A strong sense of calling! Is it the missing ingredient in today’s leadership?

Over the years, I have come to a few conclusions about leadership. As a leader and a leader developer, I am always thinking about various aspects of leadership: What characteristics make a good leader? What are the some of the best practices of good leaders?

What is missing in leadership today?

 One of the aspects of leadership that, in my opinion, is often missing, overlooked or not considered important, is a sense of “Calling.” At times I’ve gotten pushback when suggesting that a leader needs to be called into leadership. Some feel I’m advocating a sort of Pauline experience” that is not normative; Moses and the burning bush.

I devoted an entire chapter in my book “Leaders Who Last” to calling.  If you were interested in pastoral ministry during the days of Charles Spurgeon and wanted to attend his college, you did not get in until Spurgeon himself had a conversation with you and was convinced that you were “called.” 

Calling has to do with the God of the universe speaking into your life and circumstances, expressing his will and desire for you. Suffice it to say that every Christian should serve the Lord by functioning in the body of Christ. At the same time, I believe that those who are serving in major leadership roles should have a strong sense of calling on their life (however that call is ascertained and experienced.) There is too much at stake to simply fill a slot or assume a responsibility based on feeling, desire, or ambition.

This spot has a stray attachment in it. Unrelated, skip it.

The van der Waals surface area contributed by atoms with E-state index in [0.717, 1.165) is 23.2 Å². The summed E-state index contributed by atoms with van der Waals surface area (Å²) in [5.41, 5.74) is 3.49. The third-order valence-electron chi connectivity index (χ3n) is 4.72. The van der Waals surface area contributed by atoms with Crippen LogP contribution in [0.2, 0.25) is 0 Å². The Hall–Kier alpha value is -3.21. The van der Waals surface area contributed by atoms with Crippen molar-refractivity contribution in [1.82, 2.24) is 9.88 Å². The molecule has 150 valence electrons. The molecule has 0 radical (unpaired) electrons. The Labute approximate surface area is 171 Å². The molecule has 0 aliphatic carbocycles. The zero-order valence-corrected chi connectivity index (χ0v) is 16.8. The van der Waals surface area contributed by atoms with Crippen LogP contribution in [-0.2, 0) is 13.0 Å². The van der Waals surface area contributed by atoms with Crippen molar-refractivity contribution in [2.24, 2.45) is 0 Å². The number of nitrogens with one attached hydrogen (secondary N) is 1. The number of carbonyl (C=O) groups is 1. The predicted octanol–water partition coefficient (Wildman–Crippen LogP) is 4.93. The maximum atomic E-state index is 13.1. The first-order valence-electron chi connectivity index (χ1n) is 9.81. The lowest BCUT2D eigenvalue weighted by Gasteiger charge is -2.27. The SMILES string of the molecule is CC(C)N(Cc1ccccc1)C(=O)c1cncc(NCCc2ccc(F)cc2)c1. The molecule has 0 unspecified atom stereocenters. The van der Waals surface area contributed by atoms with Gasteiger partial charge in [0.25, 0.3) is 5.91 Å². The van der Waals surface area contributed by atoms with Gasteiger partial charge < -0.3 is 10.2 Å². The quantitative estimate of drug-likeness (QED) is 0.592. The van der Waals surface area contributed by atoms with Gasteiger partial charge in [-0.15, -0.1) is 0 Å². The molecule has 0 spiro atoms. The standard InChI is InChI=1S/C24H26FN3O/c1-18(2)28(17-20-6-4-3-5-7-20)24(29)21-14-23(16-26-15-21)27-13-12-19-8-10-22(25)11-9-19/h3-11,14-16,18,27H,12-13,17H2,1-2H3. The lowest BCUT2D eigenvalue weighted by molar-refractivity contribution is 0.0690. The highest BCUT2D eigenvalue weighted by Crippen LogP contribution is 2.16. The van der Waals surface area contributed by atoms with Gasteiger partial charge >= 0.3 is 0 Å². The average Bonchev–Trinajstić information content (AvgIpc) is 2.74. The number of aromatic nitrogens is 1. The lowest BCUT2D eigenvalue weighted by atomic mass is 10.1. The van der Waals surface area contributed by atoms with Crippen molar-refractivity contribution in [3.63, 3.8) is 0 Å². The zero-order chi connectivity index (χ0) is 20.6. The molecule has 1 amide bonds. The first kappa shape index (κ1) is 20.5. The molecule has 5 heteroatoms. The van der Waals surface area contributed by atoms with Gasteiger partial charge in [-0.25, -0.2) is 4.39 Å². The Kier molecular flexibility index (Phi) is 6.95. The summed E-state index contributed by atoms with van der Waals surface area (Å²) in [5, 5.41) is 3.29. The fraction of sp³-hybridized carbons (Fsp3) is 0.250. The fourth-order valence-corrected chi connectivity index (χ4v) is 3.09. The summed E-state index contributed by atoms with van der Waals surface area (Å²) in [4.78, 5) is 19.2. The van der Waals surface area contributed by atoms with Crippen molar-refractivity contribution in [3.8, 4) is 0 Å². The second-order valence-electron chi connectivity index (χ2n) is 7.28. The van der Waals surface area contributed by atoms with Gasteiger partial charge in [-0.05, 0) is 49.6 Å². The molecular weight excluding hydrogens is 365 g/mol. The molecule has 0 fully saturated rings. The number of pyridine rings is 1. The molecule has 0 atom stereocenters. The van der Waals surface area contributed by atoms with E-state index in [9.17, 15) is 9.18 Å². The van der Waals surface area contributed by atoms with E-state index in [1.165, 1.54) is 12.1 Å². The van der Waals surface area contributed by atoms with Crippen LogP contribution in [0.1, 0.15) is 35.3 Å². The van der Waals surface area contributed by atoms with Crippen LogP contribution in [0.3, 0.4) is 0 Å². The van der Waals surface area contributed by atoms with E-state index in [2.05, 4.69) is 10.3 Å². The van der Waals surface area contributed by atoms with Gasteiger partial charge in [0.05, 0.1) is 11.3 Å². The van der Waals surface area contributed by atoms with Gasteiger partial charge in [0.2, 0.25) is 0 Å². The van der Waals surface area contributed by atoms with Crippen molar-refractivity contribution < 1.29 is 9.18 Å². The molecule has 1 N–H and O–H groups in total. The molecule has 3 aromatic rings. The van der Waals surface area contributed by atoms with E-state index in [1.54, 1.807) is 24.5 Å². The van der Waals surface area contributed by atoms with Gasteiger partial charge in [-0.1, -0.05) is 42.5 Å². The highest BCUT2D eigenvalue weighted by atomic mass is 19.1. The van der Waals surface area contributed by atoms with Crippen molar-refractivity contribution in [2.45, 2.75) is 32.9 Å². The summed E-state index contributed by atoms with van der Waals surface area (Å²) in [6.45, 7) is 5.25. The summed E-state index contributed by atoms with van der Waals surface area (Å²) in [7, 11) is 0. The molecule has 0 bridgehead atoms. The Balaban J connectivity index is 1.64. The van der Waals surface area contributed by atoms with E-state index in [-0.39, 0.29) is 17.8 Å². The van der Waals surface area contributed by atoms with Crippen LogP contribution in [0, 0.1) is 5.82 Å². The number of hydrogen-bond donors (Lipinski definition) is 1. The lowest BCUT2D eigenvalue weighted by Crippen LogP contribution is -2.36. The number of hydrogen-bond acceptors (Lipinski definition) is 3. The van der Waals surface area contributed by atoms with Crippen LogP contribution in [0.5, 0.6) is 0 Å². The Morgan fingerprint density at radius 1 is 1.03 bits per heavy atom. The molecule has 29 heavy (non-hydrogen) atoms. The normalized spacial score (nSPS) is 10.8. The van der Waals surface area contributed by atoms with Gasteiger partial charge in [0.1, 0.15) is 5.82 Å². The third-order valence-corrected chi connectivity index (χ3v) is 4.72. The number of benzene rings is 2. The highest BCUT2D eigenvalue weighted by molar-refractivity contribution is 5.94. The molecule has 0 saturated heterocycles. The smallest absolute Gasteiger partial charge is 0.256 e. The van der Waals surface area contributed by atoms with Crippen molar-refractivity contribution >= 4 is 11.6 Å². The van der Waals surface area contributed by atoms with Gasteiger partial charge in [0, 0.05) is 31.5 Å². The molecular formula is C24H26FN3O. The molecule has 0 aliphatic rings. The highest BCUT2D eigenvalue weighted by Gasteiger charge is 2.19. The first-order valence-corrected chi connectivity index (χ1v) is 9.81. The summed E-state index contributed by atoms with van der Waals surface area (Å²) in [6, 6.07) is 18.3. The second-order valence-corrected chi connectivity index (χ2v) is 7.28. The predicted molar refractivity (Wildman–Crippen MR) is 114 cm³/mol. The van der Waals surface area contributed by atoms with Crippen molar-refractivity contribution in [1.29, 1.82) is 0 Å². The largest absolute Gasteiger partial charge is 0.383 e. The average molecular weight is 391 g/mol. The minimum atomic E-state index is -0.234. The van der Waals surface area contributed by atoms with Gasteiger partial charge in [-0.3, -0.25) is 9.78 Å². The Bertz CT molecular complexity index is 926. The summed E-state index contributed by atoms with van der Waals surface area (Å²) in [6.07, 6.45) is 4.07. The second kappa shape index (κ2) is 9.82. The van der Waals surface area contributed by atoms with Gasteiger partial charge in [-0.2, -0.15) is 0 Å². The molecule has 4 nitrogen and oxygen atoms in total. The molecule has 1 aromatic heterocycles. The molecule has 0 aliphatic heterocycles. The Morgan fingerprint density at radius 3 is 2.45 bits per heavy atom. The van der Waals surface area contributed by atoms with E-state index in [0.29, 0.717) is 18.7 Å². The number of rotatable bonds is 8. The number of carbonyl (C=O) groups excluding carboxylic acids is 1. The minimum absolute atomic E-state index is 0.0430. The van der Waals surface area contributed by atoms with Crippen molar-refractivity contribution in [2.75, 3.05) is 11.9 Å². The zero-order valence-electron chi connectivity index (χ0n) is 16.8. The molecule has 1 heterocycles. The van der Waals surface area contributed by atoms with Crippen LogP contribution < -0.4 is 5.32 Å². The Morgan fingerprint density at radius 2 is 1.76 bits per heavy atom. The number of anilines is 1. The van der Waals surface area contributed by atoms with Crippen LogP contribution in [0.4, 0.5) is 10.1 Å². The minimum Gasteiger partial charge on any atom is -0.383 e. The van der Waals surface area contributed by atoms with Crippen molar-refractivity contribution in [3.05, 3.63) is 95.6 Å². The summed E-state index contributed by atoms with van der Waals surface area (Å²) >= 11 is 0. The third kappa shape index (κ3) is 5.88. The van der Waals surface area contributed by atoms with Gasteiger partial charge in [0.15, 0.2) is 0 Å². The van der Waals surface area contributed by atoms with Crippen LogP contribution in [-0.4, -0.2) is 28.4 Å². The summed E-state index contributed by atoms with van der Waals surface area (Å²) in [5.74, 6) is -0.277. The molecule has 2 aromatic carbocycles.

Here are three aspects of “calling that I have been thinking about lately:

 1.  What are you called to do?

As a leader we need to spend time discovering our spiritual gifts. This can be accomplished through an inventory, by responding to questions. It can also be ascertained through feedback from those who know you well, along with your own evaluative experience. Additionally, ask yourself what are you passionate about and care deeply about. What keeps you up at night, or gets you up in the morning?  Gifts, passion, burdens can very well point to what the Lord is calling you to do.

2.  Where are you called to do it?

The world is a big place, and you can’t be everywhere.  Do you have a particular burden for a certain part of world? Do you seem to have an unusual interest in one country over another? Some, from early on, are drawn to Asia or Latin America or Africa. Others are even more specific and have a strong interest in a specific country but are not quite sure why. Jim and Elizabeth Elliot would be an example of this. Hudson Taylor and his interest in China or William Cary and his feeling drawn to India would be two more such examples.

The Holy Spirit could be placing an interest for a geographic region on your heart and that might be his calling for you.

3.  With whom and for whom are you called to do it?

What you may be called to do and where can then be followed by what kinds of people you feel called to invest in. Mother Teresa was called to the poorest of the poor in Calcutta, India.  Here we have a country and people type. Some have a burden for parents, for successful business people, for the homeless, for unwed mothers.  You get the idea.

When you think, pray and discern what, where and whom, it can get pretty exciting. Personally, I feel called to work with aspiring and emerging leaders.  My purpose statement, born out of my calling, is: “To equip and empower the next generation of leaders in local churches by coaching, writing and teaching.” I don’t have a geographic aspect to my calling other than I want it lived out in local churches.

I would like to see the concept of calling revived so that it receives some fresh and creative attention. It could very well be the missing link in God-anointed ministry. Calling can help you stay the course when you are tempted to quit. It can anchor you in the grace and empowering of the Holy Spirit as you persist and don’t give up.  (I Timothy 4:16)

As stated above, all Christians are called to serve (Romans 12, I Corinthians 12, Ephesians 4); but, in another sense, there is the need also for a new generation of visionary leaders who are clearly called by God to lead the charge in a powerful new way.